The opinion of the court was delivered by: Kaye, Chief Judge
Published by New York State Law Reporting Bureau pursuant to Judiciary Law § 431.
This opinion is uncorrected and subject to revision before publication in the Official Reports.
At the core of this litigation with the Off-Track Betting Corporations (OTBs) on one side, and the State Racing and Wagering Board and state harness racing tracks on the other side are questions of statutory interpretation. We begin with a brief history of the relevant sections of the Racing, Pari-Mutuel Wagering and Breeding Law (the Racing Law), and the present controversy.
Prior to 1970, New York permitted wagering on horse racing only at its thoroughbred and harness tracks, leaving (as Supreme Court observed) "a lucrative and illegal niche for local bookies, who took bets from those individuals who wished to gamble on horse racing but who were unable or unwilling to travel to the race track to place their wagers." When off-track betting was thereafter authorized, its popularity depleted attendance at the tracks and threatened their viability. To redress the situation, the Legislature in 1973 created seven regional OTBs*fn1 to administer off-track wagering and required them to pay a "state tax," a portion of which went to the regional harness tracks and nonprofit racing associations (L 1973, ch 346, as amd). The intention of the Legislature was:
"to derive from such betting . . . a reasonable revenue for the support of government, and to prevent and curb unlawful bookmaking and illegal wagering on horse races. It is also the intention of this article to ensure that off-track betting is conducted in a manner compatible with the well-being of the horse racing and breeding industries in this state, which industries are and should continue to be major sources of revenue to state and local government and sources of employment for thousands of state residents." (Racing Law § 518).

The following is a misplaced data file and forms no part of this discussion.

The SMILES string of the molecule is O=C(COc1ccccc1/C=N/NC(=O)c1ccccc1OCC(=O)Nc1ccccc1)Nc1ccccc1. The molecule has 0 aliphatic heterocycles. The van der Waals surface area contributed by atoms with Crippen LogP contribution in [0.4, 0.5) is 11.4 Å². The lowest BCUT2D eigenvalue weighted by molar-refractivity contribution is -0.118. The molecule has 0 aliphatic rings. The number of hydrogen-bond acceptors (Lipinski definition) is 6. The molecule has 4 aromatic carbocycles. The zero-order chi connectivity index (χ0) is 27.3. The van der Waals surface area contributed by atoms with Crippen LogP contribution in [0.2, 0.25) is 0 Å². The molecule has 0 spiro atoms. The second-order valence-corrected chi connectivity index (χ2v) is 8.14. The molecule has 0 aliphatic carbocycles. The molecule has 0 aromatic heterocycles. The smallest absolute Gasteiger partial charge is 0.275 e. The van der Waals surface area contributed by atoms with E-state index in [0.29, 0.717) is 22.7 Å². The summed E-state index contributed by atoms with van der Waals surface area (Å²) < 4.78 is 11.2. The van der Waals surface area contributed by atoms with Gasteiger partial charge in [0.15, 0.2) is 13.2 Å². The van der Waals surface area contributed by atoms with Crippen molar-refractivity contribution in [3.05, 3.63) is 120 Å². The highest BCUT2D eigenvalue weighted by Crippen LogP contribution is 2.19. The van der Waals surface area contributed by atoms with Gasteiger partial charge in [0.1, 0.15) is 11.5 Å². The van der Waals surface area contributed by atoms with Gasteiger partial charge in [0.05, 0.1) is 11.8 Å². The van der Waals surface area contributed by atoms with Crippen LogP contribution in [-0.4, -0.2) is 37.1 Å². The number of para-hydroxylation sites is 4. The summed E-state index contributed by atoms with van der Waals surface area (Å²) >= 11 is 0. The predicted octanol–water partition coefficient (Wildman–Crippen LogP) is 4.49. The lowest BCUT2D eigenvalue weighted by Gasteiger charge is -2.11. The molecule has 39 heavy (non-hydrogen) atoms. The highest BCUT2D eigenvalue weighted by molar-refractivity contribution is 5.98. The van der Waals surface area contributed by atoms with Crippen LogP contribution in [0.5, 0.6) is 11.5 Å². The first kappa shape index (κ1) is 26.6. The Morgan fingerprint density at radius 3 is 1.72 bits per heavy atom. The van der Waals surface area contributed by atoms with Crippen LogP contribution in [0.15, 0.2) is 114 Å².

In 1984, the Legislature authorized the simulcasting, or telecasting, of horse races conducted in the State for the purposes of pari-mutuel wagering (Racing Law § 1001 [a]). That again was a perceived threat to the financial stability of the regional harness tracks, leading to new legislation requiring OTBs to pay them commissions on the simulcast wagers placed at OTB facilities.
Between 1984 and 2003, simulcasting of thoroughbred races was prohibited between 7:30 p.m. and midnight evenings were traditionally reserved for harness racing. In 2003, however, the Legislature allowed simulcast licensees to broadcast, and accept bets on, thoroughbred races conducted after 7:30 p.m. from anywhere in the world. Again perceiving an adverse impact on nighttime harness racing, the Legislature provided for "maintenance of effort" payments, requiring OTBs that simulcast nighttime thoroughbred racing, every year after 2002, to guarantee to their regional harness tracks minimum payments based upon the commissions those tracks received before the nighttime thoroughbred simulcasts were permitted.
That requirement engendered two of the statutory questions now before us: first, can the OTBs credit commissions derived from daytime harness racing against the maintenance of effort payments and second, are those payments to be made on a regional, or track-by-track, basis.